Davos has become one big exercise in rich white men mansplaining extreme inequality to the rest of the world. https://t.co/OZ7PnlINq2
— Jason Hickel (@jasonhickel) January 25, 2019
“Our world is richer than ever before, but virtually all of it is being captured by a small elite,” Hickel wrote. “Only five percent of all new income from global growth trickles down to the poorest 60 percent—and yet they are the people who produce most of the food and goods that the world consumes, toiling away in those factories, plantations and mines to which they were condemned 200 years ago. It is madness—and no amount of mansplaining from billionaires will be adequate to justify it.”
How Facebook makes money when people are slaughtered
The National Rifle Association nearly doubled its spending on pro-gun Facebook propaganda for three weeks after the mass shootings last month in El Paso, Texas, and Dayton, Ohio, according to analytics provided to The Intercept.The social advertising surge began just one day after the Aug. 3 El Paso massacre, which left 22 people dead, and on the same day as the Dayton killings, which took 10 lives. At one point in this period, the NRA was spending $29,000 on a day’s worth of Facebook ads, nearly four times as much as before the shootings, according to Pathmatics, a company that monitors online advertising spending. The ad spending was conducted through the NRA’s lobbying arm, the Institute for Legislative Action, which, in the four weeks before the shootings, spent on average just over $9,400 a day on Facebook ads.Between Aug. 4 and Aug. 25, the institute spent around $360,000 on Facebook — roughly $16,500 per day — reaching a peak of over $29,000 on Aug. 18, according to Pathmatics, which said that it gathered this data from a panel of hundreds of thousands of Facebook users who opt in to automatically share information about the ads they’re shown. Altogether, the ads bought in this period were viewed tens of millions of times, the analytics firm estimated. “The NRA’s ad spend has spiked significantly, which isn’t surprising for an organization in the midst of a reputation battle and crisis,” Pathmatics CEO Gabe Gottlieb said.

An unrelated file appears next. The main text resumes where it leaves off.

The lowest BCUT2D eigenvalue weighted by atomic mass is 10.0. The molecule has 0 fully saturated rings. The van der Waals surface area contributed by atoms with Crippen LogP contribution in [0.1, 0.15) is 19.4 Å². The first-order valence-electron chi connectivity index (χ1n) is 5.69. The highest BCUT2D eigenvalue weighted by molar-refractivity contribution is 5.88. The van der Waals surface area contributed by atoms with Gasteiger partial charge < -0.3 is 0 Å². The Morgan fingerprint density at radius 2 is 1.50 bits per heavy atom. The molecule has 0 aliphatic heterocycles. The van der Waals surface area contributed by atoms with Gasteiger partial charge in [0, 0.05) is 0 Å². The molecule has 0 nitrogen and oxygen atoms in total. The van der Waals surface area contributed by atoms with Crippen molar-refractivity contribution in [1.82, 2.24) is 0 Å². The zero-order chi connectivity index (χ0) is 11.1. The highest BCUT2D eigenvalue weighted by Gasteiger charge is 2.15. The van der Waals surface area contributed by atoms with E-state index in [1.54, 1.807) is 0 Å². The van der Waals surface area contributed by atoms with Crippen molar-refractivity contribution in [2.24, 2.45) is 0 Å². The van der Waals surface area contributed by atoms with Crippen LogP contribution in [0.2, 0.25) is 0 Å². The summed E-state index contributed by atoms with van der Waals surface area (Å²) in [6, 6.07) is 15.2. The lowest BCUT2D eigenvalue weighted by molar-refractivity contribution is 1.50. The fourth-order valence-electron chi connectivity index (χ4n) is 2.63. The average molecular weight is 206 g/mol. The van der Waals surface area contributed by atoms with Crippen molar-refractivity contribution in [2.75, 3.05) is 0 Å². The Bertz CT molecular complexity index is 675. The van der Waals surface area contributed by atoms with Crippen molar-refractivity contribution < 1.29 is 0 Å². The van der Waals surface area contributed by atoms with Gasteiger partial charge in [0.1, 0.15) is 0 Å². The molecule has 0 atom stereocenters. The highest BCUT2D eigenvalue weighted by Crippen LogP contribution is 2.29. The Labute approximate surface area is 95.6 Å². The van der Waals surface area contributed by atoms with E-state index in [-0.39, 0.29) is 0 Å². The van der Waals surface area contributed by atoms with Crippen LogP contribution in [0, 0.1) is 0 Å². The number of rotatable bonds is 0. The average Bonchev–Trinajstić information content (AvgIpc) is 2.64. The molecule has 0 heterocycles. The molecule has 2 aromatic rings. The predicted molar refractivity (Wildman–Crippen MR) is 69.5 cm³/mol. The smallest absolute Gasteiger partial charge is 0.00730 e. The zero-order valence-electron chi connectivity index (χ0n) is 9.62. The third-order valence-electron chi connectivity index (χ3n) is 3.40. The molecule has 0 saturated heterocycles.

Is a strange Twitter glitch censoring the left?
The Working Families Party, a New York-based progressive political party, has a reputation befitting its name as a left-populist political organization. So when the organization endorsed the center-left Massachusetts Senator Elizabeth Warren — who was once a hardcore Republican and has emphasized her capitalist credentials — over the explicitly democratic socialist candidate Sen. Bernie Sanders, Sanders (I-Vt.) supporters were understandably disappointed. After all, the party overwhelmingly endorsed Sanders in the previous presidential election. What had changed?
Is Trump a master of ‘3-D chess’? Expert says nope
Politics is often conceived as a type of game. To win, a person or group must amass more power than the other players in order to advance their own goals. Victory can be achieved through cooperation with the other players, domination over them or some combination of the two.
This article first appeared in Salon.
Alternatively, a person or group can decide not to participate in this current version of politics, while they seek to invent their own game with different rules.